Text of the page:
Being an author makes you pray. Because when you have become a god of your authorial universe, you suddenly wish you would hear more definitive input from your characters. Don’t they have the next plotpoint? Why is the protagonist obsessed with pursing her lips if she doesn’t have something to say? What is the antagonist’s next step, and what’s his motivation? Surely these people have some opinion they’d like to voice. And yet the silence of writer’s block persists.
And being an author, you certainly don’t want the God of your universe to have a case of writer’s block. That’s what causes snooze-worthy dialogue, worthless details observed, and heaven forbid a catastrophic turn of events that has no plot value whatsoever – if there’s some trial to go through, there better be some reason for the struggle by the last chapter.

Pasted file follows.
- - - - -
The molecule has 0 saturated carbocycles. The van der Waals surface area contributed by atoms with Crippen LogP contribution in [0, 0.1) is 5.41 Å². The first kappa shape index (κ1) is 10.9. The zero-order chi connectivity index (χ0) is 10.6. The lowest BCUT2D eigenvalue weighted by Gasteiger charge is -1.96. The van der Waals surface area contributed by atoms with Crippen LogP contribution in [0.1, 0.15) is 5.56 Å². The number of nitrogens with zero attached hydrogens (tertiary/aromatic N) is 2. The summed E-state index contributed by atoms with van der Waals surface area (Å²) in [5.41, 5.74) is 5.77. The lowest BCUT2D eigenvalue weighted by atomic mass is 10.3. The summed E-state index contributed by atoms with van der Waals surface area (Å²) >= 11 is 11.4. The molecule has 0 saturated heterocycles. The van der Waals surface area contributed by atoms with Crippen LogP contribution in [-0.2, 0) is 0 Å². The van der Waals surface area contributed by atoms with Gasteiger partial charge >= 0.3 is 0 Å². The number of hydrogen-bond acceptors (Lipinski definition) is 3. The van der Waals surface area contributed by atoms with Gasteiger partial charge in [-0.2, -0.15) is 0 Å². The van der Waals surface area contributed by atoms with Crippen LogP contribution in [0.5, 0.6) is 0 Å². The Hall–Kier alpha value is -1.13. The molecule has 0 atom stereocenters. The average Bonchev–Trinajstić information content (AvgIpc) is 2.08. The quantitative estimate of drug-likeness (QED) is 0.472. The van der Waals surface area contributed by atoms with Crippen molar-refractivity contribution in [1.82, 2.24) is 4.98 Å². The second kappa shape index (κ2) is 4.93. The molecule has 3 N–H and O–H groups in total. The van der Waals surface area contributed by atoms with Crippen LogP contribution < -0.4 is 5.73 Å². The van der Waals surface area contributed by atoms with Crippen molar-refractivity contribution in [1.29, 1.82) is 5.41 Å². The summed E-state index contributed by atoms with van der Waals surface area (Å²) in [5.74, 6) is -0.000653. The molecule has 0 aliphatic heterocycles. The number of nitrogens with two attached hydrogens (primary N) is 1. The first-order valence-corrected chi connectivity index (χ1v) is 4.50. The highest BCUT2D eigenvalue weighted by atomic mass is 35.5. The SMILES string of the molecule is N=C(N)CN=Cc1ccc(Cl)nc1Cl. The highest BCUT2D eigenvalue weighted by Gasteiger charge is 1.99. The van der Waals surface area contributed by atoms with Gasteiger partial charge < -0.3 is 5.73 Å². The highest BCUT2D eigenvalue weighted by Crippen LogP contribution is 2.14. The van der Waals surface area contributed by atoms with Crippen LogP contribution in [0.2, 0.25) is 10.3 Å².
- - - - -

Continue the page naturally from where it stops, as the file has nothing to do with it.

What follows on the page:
So you begin to tell Him your opinions of things. Regardless of His existence or lack thereof, surely He would appreciate some input. Most people might think, “While You’re working on the big picture stuff, I sure would appreciate winning the lottery; oh, and I’ll take the closest parking spot.” But no, you as an author understand God now. “The secondary characters need more depth, the protagonist needs to be more empathetic and heroic, and the plot needs to be more straightforward. While you’re at it, make the mission more apparent. And draw out the action, cut out all those lousy chapters that have nothing to do with the concept and theme.” As an author, you know it would be nice to have everything down to the most minute detail. So you throw in, “Oh, and I’ll take the closest parking spot.”